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Archived & Upcoming Images of the Day
A robin getting down to a serious attack on the peanut grounds.
For 'Ratatouille' fans: a real life 'Remy' who has arrived rather late on the scene (quarter to 4 a.m.) and have to make do with the 'left-overs' - and its new-years morning too.
Jackdaw showing off those immaculate glossy feathers.
We try to put out food around sunset to give the birds a chance to feed up before night without taking it ALL. While robins always get the first pick, the Corvids soon descend to get the lion's share as this uncropped image (whole camera frame) of this site shows.
A bit near the right edge of the field of view for artistic crop, but this robin, about to land with claws outstretched and legs bent ready to absorb the impact of landing, catches our fancy.
Could be chance, but we rather fancy some romance mouse style.
Another entry for twee mouse of the year.
The recent peaceful coexistence seems to have been ruffled.
Whiskers gleaming, a fieldmouse (wood mouse) bounds across the site.
We seem to be inundated with Robins this year - everywhere we go there will be a robin waiting hopefully on a branch. Here one is taking off directly towards the camera - for once not an out of focus blur.
One of our male pheasants demonstrating that even the most beautiful of creatures can have bad table manners.
The first showing this season of a Song Thrush. The stone lower left was put there in the hope he will use it as an 'anvil' for the traditional opening of snails.
Another chilly 2 a.m.! We must have put out the food too late for the birds to get all the nuts!
'Our' (or perhaps more correctly the male's) 2 female pheasants. We have seen a male and female together in a very poor IR image. We also know there are two healthy males which we saw wandering together over the frozen pond.
Squirrel (Rats with Good PR) making off with a mouthful of cherry waste from jam making hidden behind the log.
The fox makes a one-off appearance at the 'woodland' site for the first time in a couple of months.
Unusual view of a Redwing showing the pattern over the head. Having spent several hours watching them, we are surprised that they frequently feed on the ground.
Lurking in a sunny spot on the south wall of the house and out of the bitter wind, a Marsh Tit casts it's shadow on the wall.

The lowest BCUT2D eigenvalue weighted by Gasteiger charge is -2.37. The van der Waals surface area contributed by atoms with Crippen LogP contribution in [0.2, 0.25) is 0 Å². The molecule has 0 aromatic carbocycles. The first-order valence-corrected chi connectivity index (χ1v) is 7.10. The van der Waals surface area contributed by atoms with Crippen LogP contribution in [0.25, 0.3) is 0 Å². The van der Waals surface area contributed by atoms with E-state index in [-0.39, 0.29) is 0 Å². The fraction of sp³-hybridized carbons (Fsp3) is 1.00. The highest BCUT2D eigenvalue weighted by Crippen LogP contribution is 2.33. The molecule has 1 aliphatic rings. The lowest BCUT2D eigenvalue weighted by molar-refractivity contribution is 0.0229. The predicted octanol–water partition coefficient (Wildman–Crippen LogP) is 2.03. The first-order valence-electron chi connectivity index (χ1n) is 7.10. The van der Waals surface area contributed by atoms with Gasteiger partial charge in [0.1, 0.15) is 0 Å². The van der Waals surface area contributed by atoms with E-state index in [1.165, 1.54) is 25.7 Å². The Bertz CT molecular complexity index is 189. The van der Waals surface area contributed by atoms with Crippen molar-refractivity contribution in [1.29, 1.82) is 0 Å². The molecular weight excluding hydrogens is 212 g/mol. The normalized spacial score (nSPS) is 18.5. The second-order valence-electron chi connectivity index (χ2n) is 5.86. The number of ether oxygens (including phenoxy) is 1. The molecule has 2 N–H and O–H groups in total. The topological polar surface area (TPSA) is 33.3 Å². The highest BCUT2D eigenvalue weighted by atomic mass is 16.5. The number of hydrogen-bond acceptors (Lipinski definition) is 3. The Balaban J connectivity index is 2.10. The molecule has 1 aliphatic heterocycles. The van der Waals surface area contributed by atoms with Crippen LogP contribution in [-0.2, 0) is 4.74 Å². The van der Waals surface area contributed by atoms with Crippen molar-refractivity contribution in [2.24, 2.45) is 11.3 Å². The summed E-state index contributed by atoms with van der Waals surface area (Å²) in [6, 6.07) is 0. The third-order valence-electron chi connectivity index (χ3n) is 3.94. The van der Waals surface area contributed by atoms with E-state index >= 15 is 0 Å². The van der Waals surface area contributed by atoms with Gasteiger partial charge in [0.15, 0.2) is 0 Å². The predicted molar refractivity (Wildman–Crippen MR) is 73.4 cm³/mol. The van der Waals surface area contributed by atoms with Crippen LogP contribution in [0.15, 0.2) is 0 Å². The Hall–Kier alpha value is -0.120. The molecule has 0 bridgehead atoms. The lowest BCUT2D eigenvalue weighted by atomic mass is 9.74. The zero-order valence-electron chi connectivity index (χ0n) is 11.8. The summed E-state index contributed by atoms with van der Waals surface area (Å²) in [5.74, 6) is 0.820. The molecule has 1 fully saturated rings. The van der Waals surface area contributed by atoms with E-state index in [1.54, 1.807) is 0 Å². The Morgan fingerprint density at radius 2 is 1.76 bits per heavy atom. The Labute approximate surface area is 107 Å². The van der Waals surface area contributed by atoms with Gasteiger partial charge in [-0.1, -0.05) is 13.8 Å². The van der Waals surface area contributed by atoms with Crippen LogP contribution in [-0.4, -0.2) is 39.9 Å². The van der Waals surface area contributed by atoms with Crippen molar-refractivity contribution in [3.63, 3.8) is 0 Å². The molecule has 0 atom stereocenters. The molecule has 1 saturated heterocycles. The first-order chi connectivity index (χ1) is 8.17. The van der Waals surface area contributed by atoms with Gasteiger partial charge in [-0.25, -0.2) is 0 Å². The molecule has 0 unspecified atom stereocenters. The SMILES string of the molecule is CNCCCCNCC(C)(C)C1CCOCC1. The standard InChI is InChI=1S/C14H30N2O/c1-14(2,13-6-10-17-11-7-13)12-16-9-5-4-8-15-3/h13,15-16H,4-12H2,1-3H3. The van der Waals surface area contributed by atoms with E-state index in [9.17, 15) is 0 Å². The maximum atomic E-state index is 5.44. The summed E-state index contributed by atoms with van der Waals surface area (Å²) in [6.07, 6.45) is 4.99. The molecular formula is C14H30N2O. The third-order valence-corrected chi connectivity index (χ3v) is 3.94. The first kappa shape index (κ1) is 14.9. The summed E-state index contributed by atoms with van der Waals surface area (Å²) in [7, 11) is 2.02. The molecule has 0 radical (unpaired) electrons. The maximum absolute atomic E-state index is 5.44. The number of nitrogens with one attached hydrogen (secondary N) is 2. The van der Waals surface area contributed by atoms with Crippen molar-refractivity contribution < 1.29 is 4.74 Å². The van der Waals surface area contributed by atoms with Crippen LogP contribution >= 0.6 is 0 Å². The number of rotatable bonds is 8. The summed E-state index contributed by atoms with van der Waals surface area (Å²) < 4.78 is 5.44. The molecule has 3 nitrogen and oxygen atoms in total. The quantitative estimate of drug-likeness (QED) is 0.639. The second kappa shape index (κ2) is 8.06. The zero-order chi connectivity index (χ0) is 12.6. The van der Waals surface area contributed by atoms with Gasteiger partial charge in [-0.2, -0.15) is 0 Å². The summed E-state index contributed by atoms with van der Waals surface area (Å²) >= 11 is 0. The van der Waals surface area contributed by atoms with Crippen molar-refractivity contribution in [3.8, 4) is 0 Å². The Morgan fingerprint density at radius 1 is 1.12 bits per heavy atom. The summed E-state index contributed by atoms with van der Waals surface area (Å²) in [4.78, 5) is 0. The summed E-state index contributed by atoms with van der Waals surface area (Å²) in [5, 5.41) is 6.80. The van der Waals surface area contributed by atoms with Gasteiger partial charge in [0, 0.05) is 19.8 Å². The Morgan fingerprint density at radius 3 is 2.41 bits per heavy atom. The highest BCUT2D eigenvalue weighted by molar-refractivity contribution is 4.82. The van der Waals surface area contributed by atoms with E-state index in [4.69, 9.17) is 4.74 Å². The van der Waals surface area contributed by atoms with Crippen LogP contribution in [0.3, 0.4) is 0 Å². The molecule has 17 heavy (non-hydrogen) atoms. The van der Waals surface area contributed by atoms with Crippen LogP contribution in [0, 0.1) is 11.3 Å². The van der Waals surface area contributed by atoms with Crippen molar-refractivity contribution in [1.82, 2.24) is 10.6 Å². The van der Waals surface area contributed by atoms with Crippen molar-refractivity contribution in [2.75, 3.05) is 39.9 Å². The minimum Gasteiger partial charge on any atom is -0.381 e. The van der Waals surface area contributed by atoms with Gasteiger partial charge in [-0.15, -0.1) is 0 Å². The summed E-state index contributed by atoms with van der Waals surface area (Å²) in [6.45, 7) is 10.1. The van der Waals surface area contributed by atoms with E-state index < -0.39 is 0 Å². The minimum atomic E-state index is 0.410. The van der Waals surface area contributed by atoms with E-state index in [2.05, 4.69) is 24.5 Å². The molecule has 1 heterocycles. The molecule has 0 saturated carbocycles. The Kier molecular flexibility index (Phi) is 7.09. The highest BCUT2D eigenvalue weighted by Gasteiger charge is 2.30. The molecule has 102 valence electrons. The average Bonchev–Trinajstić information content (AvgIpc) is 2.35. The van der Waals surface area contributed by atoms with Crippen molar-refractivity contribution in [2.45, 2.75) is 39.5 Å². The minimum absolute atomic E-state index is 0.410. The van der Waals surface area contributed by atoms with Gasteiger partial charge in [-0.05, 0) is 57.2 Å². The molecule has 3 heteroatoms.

Surprised there were any peanuts left at 1 in the morning!
Too big for the field of view of this camera, this magpie nevertheless makes a startling sight.
Bluetits look almost luminous when photographed by flash. Colour not fudged - honestly!
The wing tip of an unidentified bird at the top right (out of this crop) is the reason for this robin's aggressive position.
Now we can see why the male Muntjac deer (image of 5 Jan 2008) has unmatched antlers - his left side is a single long point while the right has two points.
While trying to photograph Fieldfares flying out of a hedge top this Blackbird carrying a Sloe in its beak came out instead.
Fieldmice (Wood Mice) in a leaping competition. A recent Woodland Trust competition for children named our mouse pairs 'Roy & Marie' after us. How we wish we were that athletic!
At last a decent pic of 'our' Muntjac male. Judging by the unequal antlers and torn ears he is the same individual we have seen a few times in surveillance pictures. We were on opposite sides of a low hedge which seemed to give him some courage to stay, but not for long.
A couple of fieldmice (wood mice) having a squabble from either side of the log. Rory at the Woodland Trust suggests the title "The Two Mousekateers".
An imperfect montage of 2 images showing a full (double) rainbow over our plot. With the sun nearing the horizon you get almost the full semicircle.
We put out a few whole peanuts this time of year (usually the dregs of the nut feeders). The bigger birds make the most of this and stuff loads of nuts into their beaks. This magpie is picking up at least it's third - it probably collected another half dozen before flying off.
Don't see many rooks at the photo sites, so have to include one that takes it's photo.
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